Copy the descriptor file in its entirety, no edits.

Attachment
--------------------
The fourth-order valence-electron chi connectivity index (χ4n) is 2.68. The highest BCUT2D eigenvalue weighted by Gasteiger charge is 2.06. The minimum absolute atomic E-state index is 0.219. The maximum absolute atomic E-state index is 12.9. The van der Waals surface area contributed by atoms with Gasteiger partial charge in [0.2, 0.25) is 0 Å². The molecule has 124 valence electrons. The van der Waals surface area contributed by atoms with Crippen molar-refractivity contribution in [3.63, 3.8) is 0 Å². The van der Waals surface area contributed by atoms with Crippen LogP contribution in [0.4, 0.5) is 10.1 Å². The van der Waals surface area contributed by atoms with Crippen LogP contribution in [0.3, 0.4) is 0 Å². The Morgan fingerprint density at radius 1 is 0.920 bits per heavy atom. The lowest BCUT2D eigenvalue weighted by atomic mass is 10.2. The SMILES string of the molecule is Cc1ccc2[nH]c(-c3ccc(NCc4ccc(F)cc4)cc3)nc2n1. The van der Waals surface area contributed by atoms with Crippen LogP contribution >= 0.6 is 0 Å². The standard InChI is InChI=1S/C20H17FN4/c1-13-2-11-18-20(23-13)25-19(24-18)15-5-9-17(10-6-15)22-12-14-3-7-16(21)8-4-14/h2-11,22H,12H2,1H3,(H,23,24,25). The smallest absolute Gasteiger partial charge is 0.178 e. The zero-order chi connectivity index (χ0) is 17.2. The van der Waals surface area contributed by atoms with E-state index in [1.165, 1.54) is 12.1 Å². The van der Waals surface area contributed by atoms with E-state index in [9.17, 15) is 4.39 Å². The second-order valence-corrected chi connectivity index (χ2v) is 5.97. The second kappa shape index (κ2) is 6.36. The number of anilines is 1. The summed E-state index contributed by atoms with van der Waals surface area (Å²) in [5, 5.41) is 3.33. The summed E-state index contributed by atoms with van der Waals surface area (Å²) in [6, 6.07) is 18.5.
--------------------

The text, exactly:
The fourth-order valence-electron chi connectivity index (χ4n) is 2.68. The highest BCUT2D eigenvalue weighted by Gasteiger charge is 2.06. The minimum absolute atomic E-state index is 0.219. The maximum absolute atomic E-state index is 12.9. The van der Waals surface area contributed by atoms with Gasteiger partial charge in [0.2, 0.25) is 0 Å². The molecule has 124 valence electrons. The van der Waals surface area contributed by atoms with Crippen molar-refractivity contribution in [3.63, 3.8) is 0 Å². The van der Waals surface area contributed by atoms with Crippen LogP contribution in [0.4, 0.5) is 10.1 Å². The van der Waals surface area contributed by atoms with Crippen LogP contribution in [0.3, 0.4) is 0 Å². The Morgan fingerprint density at radius 1 is 0.920 bits per heavy atom. The lowest BCUT2D eigenvalue weighted by atomic mass is 10.2. The SMILES string of the molecule is Cc1ccc2[nH]c(-c3ccc(NCc4ccc(F)cc4)cc3)nc2n1. The van der Waals surface area contributed by atoms with Crippen LogP contribution >= 0.6 is 0 Å². The standard InChI is InChI=1S/C20H17FN4/c1-13-2-11-18-20(23-13)25-19(24-18)15-5-9-17(10-6-15)22-12-14-3-7-16(21)8-4-14/h2-11,22H,12H2,1H3,(H,23,24,25). The smallest absolute Gasteiger partial charge is 0.178 e. The zero-order chi connectivity index (χ0) is 17.2. The van der Waals surface area contributed by atoms with E-state index in [1.165, 1.54) is 12.1 Å². The van der Waals surface area contributed by atoms with E-state index in [9.17, 15) is 4.39 Å². The second-order valence-corrected chi connectivity index (χ2v) is 5.97. The second kappa shape index (κ2) is 6.36. The number of anilines is 1. The summed E-state index contributed by atoms with van der Waals surface area (Å²) in [5, 5.41) is 3.33. The summed E-state index contributed by atoms with van der Waals surface area (Å²) in [6, 6.07) is 18.5.